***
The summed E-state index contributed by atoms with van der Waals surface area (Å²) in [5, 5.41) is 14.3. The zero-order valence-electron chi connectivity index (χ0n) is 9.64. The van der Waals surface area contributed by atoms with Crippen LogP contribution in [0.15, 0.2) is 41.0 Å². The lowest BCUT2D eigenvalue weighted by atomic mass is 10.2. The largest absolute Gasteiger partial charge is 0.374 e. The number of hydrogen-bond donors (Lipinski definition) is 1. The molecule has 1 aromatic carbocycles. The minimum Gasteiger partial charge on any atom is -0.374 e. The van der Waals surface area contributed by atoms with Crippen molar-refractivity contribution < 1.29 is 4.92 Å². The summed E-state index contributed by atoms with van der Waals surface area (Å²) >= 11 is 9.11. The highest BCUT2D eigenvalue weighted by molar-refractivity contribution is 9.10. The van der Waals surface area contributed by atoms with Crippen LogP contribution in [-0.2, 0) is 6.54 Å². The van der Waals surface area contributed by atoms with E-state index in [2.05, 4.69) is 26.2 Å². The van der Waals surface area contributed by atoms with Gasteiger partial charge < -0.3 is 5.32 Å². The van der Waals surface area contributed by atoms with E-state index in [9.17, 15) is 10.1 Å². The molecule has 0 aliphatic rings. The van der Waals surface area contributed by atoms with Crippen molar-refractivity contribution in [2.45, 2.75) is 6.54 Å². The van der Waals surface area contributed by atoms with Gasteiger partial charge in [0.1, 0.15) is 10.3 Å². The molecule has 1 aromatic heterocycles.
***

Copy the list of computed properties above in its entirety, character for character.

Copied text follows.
The summed E-state index contributed by atoms with van der Waals surface area (Å²) in [5, 5.41) is 14.3. The zero-order valence-electron chi connectivity index (χ0n) is 9.64. The van der Waals surface area contributed by atoms with Crippen LogP contribution in [0.15, 0.2) is 41.0 Å². The lowest BCUT2D eigenvalue weighted by atomic mass is 10.2. The largest absolute Gasteiger partial charge is 0.374 e. The number of hydrogen-bond donors (Lipinski definition) is 1. The molecule has 1 aromatic carbocycles. The minimum Gasteiger partial charge on any atom is -0.374 e. The van der Waals surface area contributed by atoms with Crippen molar-refractivity contribution < 1.29 is 4.92 Å². The summed E-state index contributed by atoms with van der Waals surface area (Å²) >= 11 is 9.11. The highest BCUT2D eigenvalue weighted by molar-refractivity contribution is 9.10. The van der Waals surface area contributed by atoms with Crippen LogP contribution in [-0.2, 0) is 6.54 Å². The van der Waals surface area contributed by atoms with E-state index in [2.05, 4.69) is 26.2 Å². The van der Waals surface area contributed by atoms with Gasteiger partial charge < -0.3 is 5.32 Å². The van der Waals surface area contributed by atoms with E-state index in [9.17, 15) is 10.1 Å². The molecule has 0 aliphatic rings. The van der Waals surface area contributed by atoms with Crippen molar-refractivity contribution in [2.45, 2.75) is 6.54 Å². The van der Waals surface area contributed by atoms with Gasteiger partial charge in [0.1, 0.15) is 10.3 Å². The molecule has 1 aromatic heterocycles.